Sepsis is a systemic inflammatory response to infections accompanied by organ dysfunction. Sepsis has a high mortality rate of about 30%. Approximately 189 cases of sepsis per 100,000 people are reported per year. Many genetic studies have identified gene variants associated with the development and outcomes of sepsis.
In this study, the researchers conduct the first genome-wide association study of 28-day survival in ICU patients with sepsis. The study was conducted in two stages. The first stage included 687 sepsis patients of European ancestry from the GEN-SEP network and 7.5 million imputed variants, while the second stage focused on the prioritised genetic variants and included 2,063 ICU sepsis patients of European ancestry and 701 African-American patients from the MESSI study. A meta-analysis of the two stages was then conducted, along with whole-blood transcriptomic, functional annotations and sensitivity analyses on the identified genes and variants.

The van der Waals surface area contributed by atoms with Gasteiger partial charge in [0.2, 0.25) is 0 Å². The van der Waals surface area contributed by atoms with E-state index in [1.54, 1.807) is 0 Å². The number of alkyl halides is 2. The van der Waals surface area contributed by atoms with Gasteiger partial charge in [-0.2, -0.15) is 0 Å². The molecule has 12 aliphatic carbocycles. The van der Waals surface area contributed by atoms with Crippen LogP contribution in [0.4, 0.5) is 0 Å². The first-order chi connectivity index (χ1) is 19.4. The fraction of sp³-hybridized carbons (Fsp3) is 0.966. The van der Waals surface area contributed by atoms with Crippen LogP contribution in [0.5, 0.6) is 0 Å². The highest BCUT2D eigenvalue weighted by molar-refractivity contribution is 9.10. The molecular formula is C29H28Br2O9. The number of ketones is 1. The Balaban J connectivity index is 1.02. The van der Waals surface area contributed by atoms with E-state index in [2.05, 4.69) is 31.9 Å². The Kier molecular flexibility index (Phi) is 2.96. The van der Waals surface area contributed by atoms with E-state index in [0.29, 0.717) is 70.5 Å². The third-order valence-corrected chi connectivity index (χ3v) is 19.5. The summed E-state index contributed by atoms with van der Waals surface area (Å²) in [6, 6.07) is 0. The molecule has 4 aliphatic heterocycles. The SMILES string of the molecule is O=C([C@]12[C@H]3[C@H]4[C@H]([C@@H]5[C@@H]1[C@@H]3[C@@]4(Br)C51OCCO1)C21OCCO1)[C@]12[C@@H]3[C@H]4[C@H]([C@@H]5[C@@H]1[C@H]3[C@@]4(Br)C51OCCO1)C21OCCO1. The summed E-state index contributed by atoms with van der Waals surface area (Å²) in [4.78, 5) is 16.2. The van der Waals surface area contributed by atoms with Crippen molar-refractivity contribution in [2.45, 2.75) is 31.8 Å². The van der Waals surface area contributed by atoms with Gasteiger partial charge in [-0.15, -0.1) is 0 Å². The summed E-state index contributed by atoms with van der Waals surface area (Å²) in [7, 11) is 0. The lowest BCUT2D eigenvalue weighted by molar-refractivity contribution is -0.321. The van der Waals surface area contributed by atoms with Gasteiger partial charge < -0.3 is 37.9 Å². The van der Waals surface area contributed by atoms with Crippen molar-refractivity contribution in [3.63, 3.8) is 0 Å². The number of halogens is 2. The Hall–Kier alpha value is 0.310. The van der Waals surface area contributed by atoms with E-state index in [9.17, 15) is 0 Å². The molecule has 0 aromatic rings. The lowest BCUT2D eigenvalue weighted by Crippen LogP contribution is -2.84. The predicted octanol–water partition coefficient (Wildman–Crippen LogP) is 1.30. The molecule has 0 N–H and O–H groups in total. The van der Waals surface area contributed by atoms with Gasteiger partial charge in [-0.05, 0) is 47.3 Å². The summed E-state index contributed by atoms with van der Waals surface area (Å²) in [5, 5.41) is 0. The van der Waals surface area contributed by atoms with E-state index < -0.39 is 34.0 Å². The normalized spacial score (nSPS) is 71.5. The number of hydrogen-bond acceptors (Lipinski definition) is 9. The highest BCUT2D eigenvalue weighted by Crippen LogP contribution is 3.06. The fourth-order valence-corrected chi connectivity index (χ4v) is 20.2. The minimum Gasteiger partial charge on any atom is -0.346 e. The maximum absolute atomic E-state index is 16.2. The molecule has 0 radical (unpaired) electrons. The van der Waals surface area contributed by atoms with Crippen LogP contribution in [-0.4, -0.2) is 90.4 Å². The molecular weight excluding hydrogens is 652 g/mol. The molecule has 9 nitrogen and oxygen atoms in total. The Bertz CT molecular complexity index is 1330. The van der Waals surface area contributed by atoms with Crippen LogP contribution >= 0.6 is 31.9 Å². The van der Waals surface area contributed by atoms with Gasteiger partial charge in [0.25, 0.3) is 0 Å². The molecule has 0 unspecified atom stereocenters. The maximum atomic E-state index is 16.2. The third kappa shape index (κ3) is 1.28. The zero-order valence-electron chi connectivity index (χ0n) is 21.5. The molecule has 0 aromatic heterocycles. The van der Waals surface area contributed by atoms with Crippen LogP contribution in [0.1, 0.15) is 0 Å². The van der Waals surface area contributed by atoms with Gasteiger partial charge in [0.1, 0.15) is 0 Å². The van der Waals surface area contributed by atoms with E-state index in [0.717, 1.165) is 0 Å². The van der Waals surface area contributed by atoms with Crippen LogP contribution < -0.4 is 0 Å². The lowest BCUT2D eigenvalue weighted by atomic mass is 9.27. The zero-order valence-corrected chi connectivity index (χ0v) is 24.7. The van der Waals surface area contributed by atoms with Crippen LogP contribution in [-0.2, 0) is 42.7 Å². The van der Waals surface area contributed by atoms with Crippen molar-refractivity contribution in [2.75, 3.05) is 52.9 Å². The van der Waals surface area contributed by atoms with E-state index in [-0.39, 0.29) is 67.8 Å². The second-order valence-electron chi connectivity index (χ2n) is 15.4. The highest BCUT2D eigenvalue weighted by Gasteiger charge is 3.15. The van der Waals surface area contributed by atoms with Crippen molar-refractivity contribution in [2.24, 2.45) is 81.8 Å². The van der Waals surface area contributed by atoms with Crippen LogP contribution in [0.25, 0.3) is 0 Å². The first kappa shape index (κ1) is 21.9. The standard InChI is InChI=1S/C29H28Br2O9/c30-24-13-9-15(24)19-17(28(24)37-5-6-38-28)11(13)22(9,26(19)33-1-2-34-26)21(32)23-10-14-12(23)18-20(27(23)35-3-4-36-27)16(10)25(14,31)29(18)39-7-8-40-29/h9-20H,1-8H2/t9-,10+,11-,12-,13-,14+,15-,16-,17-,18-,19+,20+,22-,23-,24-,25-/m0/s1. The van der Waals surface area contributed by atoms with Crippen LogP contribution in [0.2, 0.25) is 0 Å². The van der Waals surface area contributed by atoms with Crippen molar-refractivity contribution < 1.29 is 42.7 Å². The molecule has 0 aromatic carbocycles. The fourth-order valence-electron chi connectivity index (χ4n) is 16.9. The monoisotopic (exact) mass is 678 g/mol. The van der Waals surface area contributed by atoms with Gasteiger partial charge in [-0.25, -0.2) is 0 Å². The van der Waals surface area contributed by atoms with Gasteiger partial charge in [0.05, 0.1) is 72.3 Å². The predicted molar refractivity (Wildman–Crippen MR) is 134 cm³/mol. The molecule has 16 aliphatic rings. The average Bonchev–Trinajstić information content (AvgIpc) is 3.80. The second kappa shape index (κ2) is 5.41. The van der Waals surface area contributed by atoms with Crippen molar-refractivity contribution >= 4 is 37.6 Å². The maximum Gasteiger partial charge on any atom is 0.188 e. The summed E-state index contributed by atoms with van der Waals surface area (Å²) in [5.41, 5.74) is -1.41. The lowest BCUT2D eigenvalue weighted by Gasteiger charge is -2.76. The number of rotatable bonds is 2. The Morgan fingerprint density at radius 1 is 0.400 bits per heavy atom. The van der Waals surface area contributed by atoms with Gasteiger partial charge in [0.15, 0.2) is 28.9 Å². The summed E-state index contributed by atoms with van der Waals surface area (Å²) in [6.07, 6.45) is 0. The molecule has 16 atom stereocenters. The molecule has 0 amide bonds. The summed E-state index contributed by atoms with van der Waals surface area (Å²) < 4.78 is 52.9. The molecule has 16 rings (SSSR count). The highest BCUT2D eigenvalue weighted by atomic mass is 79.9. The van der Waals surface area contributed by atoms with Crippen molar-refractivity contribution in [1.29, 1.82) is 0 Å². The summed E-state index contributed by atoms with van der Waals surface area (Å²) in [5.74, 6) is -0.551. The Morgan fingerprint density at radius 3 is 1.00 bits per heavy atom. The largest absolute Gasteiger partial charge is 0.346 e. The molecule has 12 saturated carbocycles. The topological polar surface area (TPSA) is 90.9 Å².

Eleven independent variants were prioritised in the first stage. Ten of the 11 prioritised variants were followed up in the second stage. Three of these variants reached the genome-wide significance threshold, including a missense variant in SAMD9. SAMD9 could play a critical role in the inflammatory response during tissue injury and apoptosis. Study authors hypothesise that SAMD9 upregulation could potentially activate T cells and produce the accumulation of macrophages, conferring protection against the systemic dysregulation that occurs during sepsis.
The first genomic-wide association study of 28-day sepsis survival identified novel variants associated with reduced survival. However, more studies need to be performed with a larger sample size to better assess the genetic effects on sepsis survival and to validate these findings.
Source: Critical Care
Image Credit: iStock